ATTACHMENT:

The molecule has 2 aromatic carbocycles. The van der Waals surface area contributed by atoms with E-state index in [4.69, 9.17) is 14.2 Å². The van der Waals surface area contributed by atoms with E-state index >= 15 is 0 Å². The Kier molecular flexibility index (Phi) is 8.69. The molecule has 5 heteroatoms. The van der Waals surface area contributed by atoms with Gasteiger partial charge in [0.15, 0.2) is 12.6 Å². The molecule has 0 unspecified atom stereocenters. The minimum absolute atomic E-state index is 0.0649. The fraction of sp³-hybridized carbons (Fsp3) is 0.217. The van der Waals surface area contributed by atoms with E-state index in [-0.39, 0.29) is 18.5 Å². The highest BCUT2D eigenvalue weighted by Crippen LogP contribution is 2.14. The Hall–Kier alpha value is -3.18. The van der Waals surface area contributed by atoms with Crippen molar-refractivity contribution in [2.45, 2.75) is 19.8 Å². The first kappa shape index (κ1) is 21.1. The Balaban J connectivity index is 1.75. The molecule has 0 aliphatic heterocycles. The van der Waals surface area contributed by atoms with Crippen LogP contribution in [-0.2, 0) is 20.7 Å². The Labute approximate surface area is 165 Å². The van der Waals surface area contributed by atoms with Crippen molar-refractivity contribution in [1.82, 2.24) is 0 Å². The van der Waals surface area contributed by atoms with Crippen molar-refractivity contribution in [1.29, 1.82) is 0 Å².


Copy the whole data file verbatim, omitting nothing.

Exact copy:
The molecule has 2 aromatic carbocycles. The van der Waals surface area contributed by atoms with E-state index in [4.69, 9.17) is 14.2 Å². The van der Waals surface area contributed by atoms with E-state index >= 15 is 0 Å². The Kier molecular flexibility index (Phi) is 8.69. The molecule has 5 heteroatoms. The van der Waals surface area contributed by atoms with Gasteiger partial charge in [0.15, 0.2) is 12.6 Å². The molecule has 0 unspecified atom stereocenters. The minimum absolute atomic E-state index is 0.0649. The fraction of sp³-hybridized carbons (Fsp3) is 0.217. The van der Waals surface area contributed by atoms with E-state index in [-0.39, 0.29) is 18.5 Å². The highest BCUT2D eigenvalue weighted by Crippen LogP contribution is 2.14. The Hall–Kier alpha value is -3.18. The van der Waals surface area contributed by atoms with Crippen molar-refractivity contribution in [2.45, 2.75) is 19.8 Å². The first kappa shape index (κ1) is 21.1. The Balaban J connectivity index is 1.75. The molecule has 0 aliphatic heterocycles. The van der Waals surface area contributed by atoms with Crippen LogP contribution in [-0.2, 0) is 20.7 Å². The Labute approximate surface area is 165 Å². The van der Waals surface area contributed by atoms with Crippen molar-refractivity contribution in [1.82, 2.24) is 0 Å². The van der Waals surface area contributed by atoms with Crippen molar-refractivity contribution in [1.29, 1.82) is 0 Å².